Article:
• 2
    Having a similar problem and was about to give up and post a question, when I found this. This is the best answer. Especially if the code already has those categories in a list or array, which was true in my case. – AgapwIesu Aug 23 '16 at 14:49
21

you can combine them using LINQ:

  list = list1.Concat(list2).Concat(list3).ToList();

the more traditional approach of using List.AddRange() might be more efficient though.

7

You could use the Concat extension method:

var result = productCollection1
    .Concat(productCollection2)
    .Concat(productCollection3)
    .ToList();
7
list4 = list1.Concat(list2).Concat(list3).ToList();
7

Have a look at List.AddRange to merge Lists

2

I've already commented it but I still think is a valid option, just test if in your environment is better one solution or the other. In my particular case, using source.ForEach(p => dest.Add(p)) performs better than the classic AddRange but I've not investigated why at the low level.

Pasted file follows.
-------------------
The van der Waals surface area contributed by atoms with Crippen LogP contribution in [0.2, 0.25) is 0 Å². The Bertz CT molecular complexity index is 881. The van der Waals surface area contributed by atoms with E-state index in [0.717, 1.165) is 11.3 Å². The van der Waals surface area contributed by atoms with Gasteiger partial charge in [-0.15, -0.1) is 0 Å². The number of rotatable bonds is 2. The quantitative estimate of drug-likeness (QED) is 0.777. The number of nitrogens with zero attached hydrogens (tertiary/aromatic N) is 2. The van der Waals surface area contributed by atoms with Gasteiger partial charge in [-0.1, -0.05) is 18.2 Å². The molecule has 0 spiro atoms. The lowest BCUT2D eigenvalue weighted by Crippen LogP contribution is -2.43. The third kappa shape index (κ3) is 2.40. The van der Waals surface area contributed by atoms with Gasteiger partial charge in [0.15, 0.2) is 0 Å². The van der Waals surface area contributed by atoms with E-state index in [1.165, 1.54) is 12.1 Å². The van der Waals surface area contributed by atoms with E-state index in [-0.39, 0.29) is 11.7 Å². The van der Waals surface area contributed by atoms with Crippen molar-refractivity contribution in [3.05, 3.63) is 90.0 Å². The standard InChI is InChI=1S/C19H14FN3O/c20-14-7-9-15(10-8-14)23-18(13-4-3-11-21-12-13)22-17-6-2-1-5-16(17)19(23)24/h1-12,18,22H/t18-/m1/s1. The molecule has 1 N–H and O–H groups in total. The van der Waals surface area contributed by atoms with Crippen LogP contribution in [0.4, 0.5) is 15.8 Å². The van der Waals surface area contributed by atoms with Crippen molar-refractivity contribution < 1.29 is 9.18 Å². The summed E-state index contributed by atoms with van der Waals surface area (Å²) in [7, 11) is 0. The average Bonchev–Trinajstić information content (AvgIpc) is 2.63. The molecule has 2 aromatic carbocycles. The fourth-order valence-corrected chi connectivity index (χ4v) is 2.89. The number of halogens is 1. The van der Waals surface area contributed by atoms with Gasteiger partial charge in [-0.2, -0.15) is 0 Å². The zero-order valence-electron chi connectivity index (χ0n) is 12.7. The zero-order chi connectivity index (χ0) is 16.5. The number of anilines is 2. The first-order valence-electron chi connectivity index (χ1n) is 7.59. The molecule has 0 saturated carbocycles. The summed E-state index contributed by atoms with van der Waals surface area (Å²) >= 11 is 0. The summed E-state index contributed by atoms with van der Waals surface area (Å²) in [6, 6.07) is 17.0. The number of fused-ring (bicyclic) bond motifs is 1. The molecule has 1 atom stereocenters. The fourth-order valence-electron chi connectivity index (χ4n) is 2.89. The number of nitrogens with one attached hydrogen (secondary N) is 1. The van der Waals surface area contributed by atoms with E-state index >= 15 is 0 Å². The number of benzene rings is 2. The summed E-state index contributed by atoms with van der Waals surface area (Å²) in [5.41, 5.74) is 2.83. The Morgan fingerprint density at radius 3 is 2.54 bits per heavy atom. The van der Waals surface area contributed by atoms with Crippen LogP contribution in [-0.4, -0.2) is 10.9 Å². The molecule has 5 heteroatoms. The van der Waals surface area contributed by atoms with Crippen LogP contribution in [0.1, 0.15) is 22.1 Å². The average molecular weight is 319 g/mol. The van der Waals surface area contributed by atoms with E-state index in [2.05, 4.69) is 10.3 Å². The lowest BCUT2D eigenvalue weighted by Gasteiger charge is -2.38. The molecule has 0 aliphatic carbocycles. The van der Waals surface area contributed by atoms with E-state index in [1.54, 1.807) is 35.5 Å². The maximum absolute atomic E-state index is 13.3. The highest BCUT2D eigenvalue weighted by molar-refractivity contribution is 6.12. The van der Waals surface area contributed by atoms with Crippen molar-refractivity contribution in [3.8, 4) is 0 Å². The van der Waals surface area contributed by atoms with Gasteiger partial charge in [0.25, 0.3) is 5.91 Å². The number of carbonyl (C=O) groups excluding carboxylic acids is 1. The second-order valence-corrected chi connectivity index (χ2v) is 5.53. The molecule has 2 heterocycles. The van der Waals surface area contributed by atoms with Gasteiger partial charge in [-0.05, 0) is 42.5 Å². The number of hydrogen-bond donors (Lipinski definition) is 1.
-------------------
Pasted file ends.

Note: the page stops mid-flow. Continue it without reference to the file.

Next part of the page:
You can see an example code here: https://gist.github.com/mcliment/4690433

So the option would be:

var allProducts = new List<Product>(productCollection1.Count +
                                    productCollection2.Count +
                                    productCollection3.Count);

productCollection1.ForEach(p => allProducts.Add(p));
productCollection2.ForEach(p => allProducts.Add(p));
productCollection3.ForEach(p => allProducts.Add(p));

Test it to see if it works for you.

Disclaimer: I'm not advocating for this solution, I find Concat the most clear one. I just stated -in my discussion with Jon- that in my machine this case performs better than AddRange, but he says, with far more knowledge than I, that this does not make sense. There's the gist if you want to compare.